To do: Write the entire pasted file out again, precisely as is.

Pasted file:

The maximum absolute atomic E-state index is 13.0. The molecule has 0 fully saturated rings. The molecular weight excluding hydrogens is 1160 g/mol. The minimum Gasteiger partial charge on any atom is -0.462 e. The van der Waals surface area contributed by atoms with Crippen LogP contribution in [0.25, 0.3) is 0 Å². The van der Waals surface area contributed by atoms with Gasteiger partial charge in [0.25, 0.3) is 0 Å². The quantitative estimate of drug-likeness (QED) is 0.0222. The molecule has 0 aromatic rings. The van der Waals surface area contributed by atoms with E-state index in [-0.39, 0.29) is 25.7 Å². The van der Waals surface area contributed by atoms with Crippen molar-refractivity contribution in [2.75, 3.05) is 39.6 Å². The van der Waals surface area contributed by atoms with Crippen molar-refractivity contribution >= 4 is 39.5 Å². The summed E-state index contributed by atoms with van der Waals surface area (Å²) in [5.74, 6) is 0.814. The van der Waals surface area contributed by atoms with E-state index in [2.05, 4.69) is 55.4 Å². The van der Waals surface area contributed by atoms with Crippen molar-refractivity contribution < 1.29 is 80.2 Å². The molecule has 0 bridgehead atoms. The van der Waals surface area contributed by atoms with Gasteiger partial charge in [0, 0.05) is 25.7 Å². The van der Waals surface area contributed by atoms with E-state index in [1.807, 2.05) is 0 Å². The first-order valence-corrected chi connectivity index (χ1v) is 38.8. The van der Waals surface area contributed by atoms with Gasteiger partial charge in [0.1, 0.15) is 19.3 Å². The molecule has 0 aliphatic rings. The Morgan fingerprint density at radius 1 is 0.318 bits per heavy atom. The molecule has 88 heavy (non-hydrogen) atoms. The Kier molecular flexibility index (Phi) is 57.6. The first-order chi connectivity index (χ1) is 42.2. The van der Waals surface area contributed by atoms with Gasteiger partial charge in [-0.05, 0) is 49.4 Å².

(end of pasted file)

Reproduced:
The maximum absolute atomic E-state index is 13.0. The molecule has 0 fully saturated rings. The molecular weight excluding hydrogens is 1160 g/mol. The minimum Gasteiger partial charge on any atom is -0.462 e. The van der Waals surface area contributed by atoms with Crippen LogP contribution in [0.25, 0.3) is 0 Å². The van der Waals surface area contributed by atoms with Gasteiger partial charge in [0.25, 0.3) is 0 Å². The quantitative estimate of drug-likeness (QED) is 0.0222. The molecule has 0 aromatic rings. The van der Waals surface area contributed by atoms with E-state index in [-0.39, 0.29) is 25.7 Å². The van der Waals surface area contributed by atoms with Crippen molar-refractivity contribution in [2.75, 3.05) is 39.6 Å². The van der Waals surface area contributed by atoms with Crippen molar-refractivity contribution >= 4 is 39.5 Å². The summed E-state index contributed by atoms with van der Waals surface area (Å²) in [5.74, 6) is 0.814. The van der Waals surface area contributed by atoms with E-state index in [2.05, 4.69) is 55.4 Å². The van der Waals surface area contributed by atoms with Crippen molar-refractivity contribution < 1.29 is 80.2 Å². The molecule has 0 bridgehead atoms. The van der Waals surface area contributed by atoms with Gasteiger partial charge in [0, 0.05) is 25.7 Å². The van der Waals surface area contributed by atoms with E-state index in [1.807, 2.05) is 0 Å². The first-order valence-corrected chi connectivity index (χ1v) is 38.8. The van der Waals surface area contributed by atoms with Gasteiger partial charge in [0.1, 0.15) is 19.3 Å². The molecule has 0 aliphatic rings. The Morgan fingerprint density at radius 1 is 0.318 bits per heavy atom. The molecule has 88 heavy (non-hydrogen) atoms. The Kier molecular flexibility index (Phi) is 57.6. The first-order chi connectivity index (χ1) is 42.2. The van der Waals surface area contributed by atoms with Gasteiger partial charge in [-0.05, 0) is 49.4 Å².